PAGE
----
THIS STORY HAS BEEN FORMATTED FOR EASY PRINTING

Flyers’ flurry puts them back in contention

By Ben Seal
Globe Correspondent / May 8, 2010

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PHILADELPHIA — There was a flurry of second-period action, a smooth wrist shot and an even smoother kick-pass through the crease and suddenly the Bruins were in trouble for the first time in the series.

But seemingly just as fast as Boston fell behind, it rebounded, twice erasing Flyer leads before falling on Simon Gagne’s overtime winner.

Other than a 1:39 stretch in the first period of Game 3, Boston had yet to play from behind in this series. Last night, after falling behind, 3-1, and again at 4-3, the Bruins were reminded of the sight of a scoreboard going the other way. The loss was also a reminder of what it takes to come from behind in the postseason.

“We battled from behind all night long,’’ said center Trent Whitfield. “You never want to do that, but we showed good character from the guys right down to the end.’’

The Flyers jumped out of the tunnel in the second period, getting goals from Chris Pronger and Claude Giroux, the latter coming off a pass from Scott Hartnell’s skate that skidded by Tuukka Rask. But Boston stole the momentum right as it was beginning to buoy the Flyers, and it started with a lucky bounce off the boards.

Michael Ryder’s hard dump-in off the end boards caromed back as if it had struck a trampoline, ticked off Brian Boucher’s glove as the goalie tried to trap it, and the puck trickled between his pads and into the net at 10:56 of the second. Milan Lucic deftly redirected a Dennis Wideman point shot early in the third to tie it up.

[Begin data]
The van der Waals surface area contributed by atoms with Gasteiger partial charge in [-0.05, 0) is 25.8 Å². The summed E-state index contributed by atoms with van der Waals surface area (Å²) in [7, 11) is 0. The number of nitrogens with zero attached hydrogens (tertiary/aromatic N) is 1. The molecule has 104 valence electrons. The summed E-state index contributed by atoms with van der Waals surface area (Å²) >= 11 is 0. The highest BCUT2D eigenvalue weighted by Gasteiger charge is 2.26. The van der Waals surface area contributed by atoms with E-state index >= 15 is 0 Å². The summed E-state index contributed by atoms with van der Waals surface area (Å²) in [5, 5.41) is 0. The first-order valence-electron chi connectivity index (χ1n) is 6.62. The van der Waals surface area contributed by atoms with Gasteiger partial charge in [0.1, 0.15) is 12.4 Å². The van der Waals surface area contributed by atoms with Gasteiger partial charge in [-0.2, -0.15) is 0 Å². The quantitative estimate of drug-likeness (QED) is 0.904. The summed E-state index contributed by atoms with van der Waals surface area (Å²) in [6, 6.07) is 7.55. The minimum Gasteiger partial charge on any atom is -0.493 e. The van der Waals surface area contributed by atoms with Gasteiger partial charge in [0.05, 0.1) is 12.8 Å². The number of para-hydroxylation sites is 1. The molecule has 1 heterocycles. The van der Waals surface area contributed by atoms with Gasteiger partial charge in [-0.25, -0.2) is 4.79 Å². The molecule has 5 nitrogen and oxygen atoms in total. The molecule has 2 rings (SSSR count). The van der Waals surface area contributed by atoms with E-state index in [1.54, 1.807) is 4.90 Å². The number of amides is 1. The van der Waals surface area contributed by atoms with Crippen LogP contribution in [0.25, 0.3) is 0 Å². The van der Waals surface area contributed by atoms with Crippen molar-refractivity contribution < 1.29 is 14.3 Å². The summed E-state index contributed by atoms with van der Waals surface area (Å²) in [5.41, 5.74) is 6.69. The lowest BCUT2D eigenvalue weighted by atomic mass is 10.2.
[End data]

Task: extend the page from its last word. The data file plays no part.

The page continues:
“When we were down by two goals we started to play better,’’ said coach Claude Julien. “We felt good going in [to overtime] because we battled back from a two-goal deficit.’’

There was spirit evident in the Flyers that had been absent in Game 3, as Philadelphia came back from the soft goal allowed by Boucher to take control on Ville Leino’s tally with 5:40 remaining. The Bruins joined in the give and take, stunning the crowd with an extra-attacker goal from Mark Recchi in the final minute, just when it looked as if the Flyers could safely pack their bags for Boston. Despite playing catch-up most of the night, the Bruins made it to overtime with a series sweep still in their sights.

“To get that tying goal at the end was big. You’ve got to give the guys credit for coming back there and tying it,’’ said Bruins defenseman Mark Stuart, who made his first appearance of the playoffs.

“You score with 30 seconds left to tie it up, you think you’re going to go into overtime and [win],’’ said fellow blue liner Johnny Boychuk. “It felt like we were actually going to come out and score that game-winning goal.’’

The Flyers managed to survive, finishing the battling Bruins off when Gagne tipped in a pass from Matt Carle 14:40 into overtime. It took a desperate effort from the Flyers to hold off Boston by a hair.

“When you get to the playoffs, desperation is huge,’’ Whitfield said. “We’ve shown that all playoffs long.’’

The Bruins are far from being in a desperate situation, still leading the series three games to one as they return to Boston. The Flyers, though, showed they aren’t ready to pack it in.

“At their best they are good, you have to give it to them,’’ Boychuk said. “But we just have to be better.’’

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